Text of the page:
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How the Grinch Stole Christmas
Directed by: Ron Howard
Written by: Dr. Seuss [book], Jeffrey Price, Peter S. Seaman
Starring: Jim Carrey, Taylor Momsen, Jeffrey Tambor
Language: English
Look for it at the video store under: family, holiday
Watch it when you’re in the mood for something: fantastical, whimsical
The critic says: / 5 the rating system explained
Fun factor: ½/5

Plot synopsis Within the center of a snowflake lies the whimsical town of Whoville, and home of the Whos – a magical race of friendly munchkin-like souls who adore Christmas more than anything. Watching down on them from Mt. Crumpet is the Grinch, feared but never mentioned throughout Whoville, who’d like nothing more than to slide down and ruin the holidays for everyone. As friends and family work themselves into a shopping frenzy, little Cindy Lou Who struggles to find the true meaning of Christmas. Cindy Lou discovers that the clue might lie with the mysterious hermit on the hill; after a run-in involving the grumpy green one and her father’s Christmas packaging machine, she launches an investigation into just why The Grinch left Whoville in the first place. She fronts a one-Who campaign to convince the citizens of Whoville that the Grinch, being not so bad after all, should join the rest of the town for Christmas Day as their guest of honour. This puts the ball in the Grinch’s court – is it time for him to return to Whoville and face his past, or an opportunity to put an end to all this Christmas nonsense forever?

Review When it comes down to it, the Grinch is as American as apple pie— and the holiday season just wouldn’t be the same without him. Rubber-faced comic Jim Carrey makes an interesting and over-the-top caricature of the 1960s animated Grinch – he’s bigger, louder, hairier and at some points, a hell of a lot scarier. It’s as though the role (and the hairy green suit) were custom made for Carrey – his trademark brand of physical comedy vividly brings the Grinch to life, though he’s unlikely to convert many new fans who were previously unimpressed with his antics. The film isn’t totally faithful to Dr. Seuss’s book – probably for the best as it’s unlikely that the original tale could have been stretched out to much more than 40 minutes. But the rewrite has included a selection of new sub-plots which expand the story and move the film along nicely, such as the neighborhood battle of the Christmas lights and the shift of focus to Max, the Grinch’s long-suffering canine companion. This is no longer just a children’s film – screenwriter Jeffrey Price has made sure that the humor transcends the age boundary. Most kids, for instance, will fail to pick up on the mommy and daddy Whos tossing their car keys into a glass bowl at the end of the Christmas party, though grown-ups will no doubt get a chuckle out of such details. And thanks to a very generous budget, the film’s Whoville has the look and feel of a fantasy circus, an illuminated surreal snapshot inspired by the book’s original illustrations. No expense was spared on somersaulting tree-dressers or penny-farthing riding band members to give this film that Seuss-like magic. My only gripe was the portrayal of the Whos. Gone are the wonderful, enthusiastic elfin characters of the cartoon, who have been replaced instead by jaded, consumer-driven bigots who don’t seem to be able to see beyond their piles of Christmas shopping. Still, it helps to emphasize the sweetness of Cindy Lou, played by Taylor Momsen, who manages to be the picture of innocence without being too grating. When watching the film, it’s very hard to resist the temptation of comparing this film to the 1960s TV cartoon. In doing so, you can’t help but feel that a classic story may just have been butchered to line Hollywood’s pockets a bit more. But if you’re willing to put the nostalgia for the original aside, this is a great family film and as well as a funny, heart-warming look at the Grinch in all of us.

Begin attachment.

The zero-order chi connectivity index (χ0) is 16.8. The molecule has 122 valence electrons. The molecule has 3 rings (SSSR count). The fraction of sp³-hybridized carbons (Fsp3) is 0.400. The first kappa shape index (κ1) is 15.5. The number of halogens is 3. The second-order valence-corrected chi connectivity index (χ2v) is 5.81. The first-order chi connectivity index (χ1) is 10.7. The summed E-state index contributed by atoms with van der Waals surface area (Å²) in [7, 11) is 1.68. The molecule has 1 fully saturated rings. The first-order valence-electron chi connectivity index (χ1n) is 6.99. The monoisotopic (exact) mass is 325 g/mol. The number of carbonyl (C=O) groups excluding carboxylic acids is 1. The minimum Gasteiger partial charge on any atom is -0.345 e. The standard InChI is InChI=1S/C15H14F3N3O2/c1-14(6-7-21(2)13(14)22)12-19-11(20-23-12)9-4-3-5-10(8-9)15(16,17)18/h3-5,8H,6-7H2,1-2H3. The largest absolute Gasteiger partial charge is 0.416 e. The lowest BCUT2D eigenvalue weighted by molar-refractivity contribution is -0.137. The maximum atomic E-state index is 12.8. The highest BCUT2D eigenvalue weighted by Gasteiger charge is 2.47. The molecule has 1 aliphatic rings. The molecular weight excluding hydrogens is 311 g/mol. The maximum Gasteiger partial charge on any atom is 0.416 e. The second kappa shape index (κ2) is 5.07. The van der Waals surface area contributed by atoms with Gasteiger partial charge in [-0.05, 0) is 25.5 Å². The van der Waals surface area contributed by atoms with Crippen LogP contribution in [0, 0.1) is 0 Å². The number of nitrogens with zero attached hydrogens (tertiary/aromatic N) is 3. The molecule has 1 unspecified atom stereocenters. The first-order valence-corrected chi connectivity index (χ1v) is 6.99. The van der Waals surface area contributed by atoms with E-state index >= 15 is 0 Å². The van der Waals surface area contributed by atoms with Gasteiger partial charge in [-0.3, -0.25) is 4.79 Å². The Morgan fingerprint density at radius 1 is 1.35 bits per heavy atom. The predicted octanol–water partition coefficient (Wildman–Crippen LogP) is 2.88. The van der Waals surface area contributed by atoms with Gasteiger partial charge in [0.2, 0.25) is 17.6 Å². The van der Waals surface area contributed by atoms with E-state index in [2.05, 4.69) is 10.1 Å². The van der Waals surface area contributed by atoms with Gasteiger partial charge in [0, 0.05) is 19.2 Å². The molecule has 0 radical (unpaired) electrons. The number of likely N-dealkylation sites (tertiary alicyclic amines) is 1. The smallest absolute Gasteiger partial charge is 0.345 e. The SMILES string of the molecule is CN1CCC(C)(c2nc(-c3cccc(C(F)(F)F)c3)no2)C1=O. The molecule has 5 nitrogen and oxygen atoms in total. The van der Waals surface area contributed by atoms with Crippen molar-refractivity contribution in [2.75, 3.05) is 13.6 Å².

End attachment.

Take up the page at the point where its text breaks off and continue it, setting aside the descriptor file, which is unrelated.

—reviewed by Kelly-Marie Dudley

Kelly-Marie Dudley is a journalism student living in Staffordshire, England. While hoping to eventually become Carrie from Sex and the City, she is currently concentrating on her ever-expanding collection of shoes and student loans.

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